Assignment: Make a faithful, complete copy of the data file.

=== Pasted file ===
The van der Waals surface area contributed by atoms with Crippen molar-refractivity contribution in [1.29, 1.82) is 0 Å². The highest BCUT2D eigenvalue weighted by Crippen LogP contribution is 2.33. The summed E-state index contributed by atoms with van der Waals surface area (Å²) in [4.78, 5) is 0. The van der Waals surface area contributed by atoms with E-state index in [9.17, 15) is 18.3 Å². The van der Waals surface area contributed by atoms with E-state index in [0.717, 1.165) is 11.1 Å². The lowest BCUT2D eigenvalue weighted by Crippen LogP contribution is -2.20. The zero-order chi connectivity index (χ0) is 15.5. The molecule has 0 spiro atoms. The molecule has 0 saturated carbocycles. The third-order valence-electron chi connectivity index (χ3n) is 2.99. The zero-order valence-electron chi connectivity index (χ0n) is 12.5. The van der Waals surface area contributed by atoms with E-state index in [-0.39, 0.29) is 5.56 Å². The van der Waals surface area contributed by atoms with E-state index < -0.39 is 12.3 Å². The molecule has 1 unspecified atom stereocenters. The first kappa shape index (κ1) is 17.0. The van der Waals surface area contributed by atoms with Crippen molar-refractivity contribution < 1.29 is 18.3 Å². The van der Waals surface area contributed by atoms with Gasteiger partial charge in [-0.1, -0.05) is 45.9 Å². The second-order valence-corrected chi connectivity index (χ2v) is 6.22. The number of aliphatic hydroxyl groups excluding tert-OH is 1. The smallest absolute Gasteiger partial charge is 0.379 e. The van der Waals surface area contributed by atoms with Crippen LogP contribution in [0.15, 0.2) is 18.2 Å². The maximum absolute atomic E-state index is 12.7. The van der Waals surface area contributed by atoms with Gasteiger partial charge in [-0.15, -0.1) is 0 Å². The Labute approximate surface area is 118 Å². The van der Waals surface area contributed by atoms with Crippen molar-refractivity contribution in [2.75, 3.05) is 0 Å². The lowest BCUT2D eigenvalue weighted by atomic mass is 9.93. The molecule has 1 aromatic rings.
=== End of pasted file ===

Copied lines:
The van der Waals surface area contributed by atoms with Crippen molar-refractivity contribution in [1.29, 1.82) is 0 Å². The highest BCUT2D eigenvalue weighted by Crippen LogP contribution is 2.33. The summed E-state index contributed by atoms with van der Waals surface area (Å²) in [4.78, 5) is 0. The van der Waals surface area contributed by atoms with E-state index in [9.17, 15) is 18.3 Å². The van der Waals surface area contributed by atoms with E-state index in [0.717, 1.165) is 11.1 Å². The lowest BCUT2D eigenvalue weighted by Crippen LogP contribution is -2.20. The zero-order chi connectivity index (χ0) is 15.5. The molecule has 0 spiro atoms. The molecule has 0 saturated carbocycles. The third-order valence-electron chi connectivity index (χ3n) is 2.99. The zero-order valence-electron chi connectivity index (χ0n) is 12.5. The van der Waals surface area contributed by atoms with E-state index in [-0.39, 0.29) is 5.56 Å². The van der Waals surface area contributed by atoms with E-state index < -0.39 is 12.3 Å². The molecule has 1 unspecified atom stereocenters. The first kappa shape index (κ1) is 17.0. The van der Waals surface area contributed by atoms with Crippen molar-refractivity contribution < 1.29 is 18.3 Å². The van der Waals surface area contributed by atoms with Gasteiger partial charge in [-0.1, -0.05) is 45.9 Å². The second-order valence-corrected chi connectivity index (χ2v) is 6.22. The number of aliphatic hydroxyl groups excluding tert-OH is 1. The smallest absolute Gasteiger partial charge is 0.379 e. The van der Waals surface area contributed by atoms with Crippen LogP contribution in [0.15, 0.2) is 18.2 Å². The maximum absolute atomic E-state index is 12.7. The van der Waals surface area contributed by atoms with Gasteiger partial charge in [-0.15, -0.1) is 0 Å². The Labute approximate surface area is 118 Å². The van der Waals surface area contributed by atoms with Crippen molar-refractivity contribution in [2.75, 3.05) is 0 Å². The lowest BCUT2D eigenvalue weighted by atomic mass is 9.93. The molecule has 1 aromatic rings.